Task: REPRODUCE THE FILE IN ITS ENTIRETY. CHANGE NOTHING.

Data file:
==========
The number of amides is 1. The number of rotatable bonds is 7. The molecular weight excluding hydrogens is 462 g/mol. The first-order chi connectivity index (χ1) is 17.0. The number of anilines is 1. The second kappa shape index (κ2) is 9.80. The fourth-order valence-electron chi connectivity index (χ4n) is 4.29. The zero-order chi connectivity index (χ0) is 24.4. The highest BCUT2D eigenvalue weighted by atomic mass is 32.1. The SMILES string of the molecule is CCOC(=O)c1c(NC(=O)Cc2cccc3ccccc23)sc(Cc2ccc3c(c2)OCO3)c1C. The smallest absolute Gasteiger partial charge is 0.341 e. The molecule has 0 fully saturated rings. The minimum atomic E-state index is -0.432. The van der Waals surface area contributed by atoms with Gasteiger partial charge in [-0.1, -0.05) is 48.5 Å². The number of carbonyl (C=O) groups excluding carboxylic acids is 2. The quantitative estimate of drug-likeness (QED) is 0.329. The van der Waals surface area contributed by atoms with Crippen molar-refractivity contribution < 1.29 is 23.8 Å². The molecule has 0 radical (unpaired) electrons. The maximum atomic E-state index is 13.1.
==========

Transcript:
The number of amides is 1. The number of rotatable bonds is 7. The molecular weight excluding hydrogens is 462 g/mol. The first-order chi connectivity index (χ1) is 17.0. The number of anilines is 1. The second kappa shape index (κ2) is 9.80. The fourth-order valence-electron chi connectivity index (χ4n) is 4.29. The zero-order chi connectivity index (χ0) is 24.4. The highest BCUT2D eigenvalue weighted by atomic mass is 32.1. The SMILES string of the molecule is CCOC(=O)c1c(NC(=O)Cc2cccc3ccccc23)sc(Cc2ccc3c(c2)OCO3)c1C. The smallest absolute Gasteiger partial charge is 0.341 e. The molecule has 0 fully saturated rings. The minimum atomic E-state index is -0.432. The van der Waals surface area contributed by atoms with Gasteiger partial charge in [-0.1, -0.05) is 48.5 Å². The number of carbonyl (C=O) groups excluding carboxylic acids is 2. The quantitative estimate of drug-likeness (QED) is 0.329. The van der Waals surface area contributed by atoms with Crippen molar-refractivity contribution < 1.29 is 23.8 Å². The molecule has 0 radical (unpaired) electrons. The maximum atomic E-state index is 13.1.